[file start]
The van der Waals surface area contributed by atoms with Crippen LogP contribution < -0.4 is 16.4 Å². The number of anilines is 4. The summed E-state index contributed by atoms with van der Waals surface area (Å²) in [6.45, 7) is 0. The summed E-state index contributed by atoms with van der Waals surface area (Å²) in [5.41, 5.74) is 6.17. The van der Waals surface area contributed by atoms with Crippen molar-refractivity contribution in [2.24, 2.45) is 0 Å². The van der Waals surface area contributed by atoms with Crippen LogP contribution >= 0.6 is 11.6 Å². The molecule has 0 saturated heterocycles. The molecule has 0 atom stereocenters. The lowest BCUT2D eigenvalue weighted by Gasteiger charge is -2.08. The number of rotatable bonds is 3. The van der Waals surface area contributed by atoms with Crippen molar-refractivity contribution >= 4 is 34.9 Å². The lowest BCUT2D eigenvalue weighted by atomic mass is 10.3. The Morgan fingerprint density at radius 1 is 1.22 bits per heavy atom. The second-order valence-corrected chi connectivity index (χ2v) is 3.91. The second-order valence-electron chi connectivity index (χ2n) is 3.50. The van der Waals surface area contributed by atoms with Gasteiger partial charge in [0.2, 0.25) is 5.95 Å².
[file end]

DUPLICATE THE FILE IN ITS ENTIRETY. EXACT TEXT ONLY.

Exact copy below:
The van der Waals surface area contributed by atoms with Crippen LogP contribution < -0.4 is 16.4 Å². The number of anilines is 4. The summed E-state index contributed by atoms with van der Waals surface area (Å²) in [6.45, 7) is 0. The summed E-state index contributed by atoms with van der Waals surface area (Å²) in [5.41, 5.74) is 6.17. The van der Waals surface area contributed by atoms with Crippen molar-refractivity contribution in [2.24, 2.45) is 0 Å². The van der Waals surface area contributed by atoms with Crippen LogP contribution >= 0.6 is 11.6 Å². The molecule has 0 saturated heterocycles. The molecule has 0 atom stereocenters. The lowest BCUT2D eigenvalue weighted by Gasteiger charge is -2.08. The number of rotatable bonds is 3. The van der Waals surface area contributed by atoms with Crippen molar-refractivity contribution >= 4 is 34.9 Å². The lowest BCUT2D eigenvalue weighted by atomic mass is 10.3. The Morgan fingerprint density at radius 1 is 1.22 bits per heavy atom. The second-order valence-corrected chi connectivity index (χ2v) is 3.91. The second-order valence-electron chi connectivity index (χ2n) is 3.50. The van der Waals surface area contributed by atoms with Gasteiger partial charge in [0.2, 0.25) is 5.95 Å².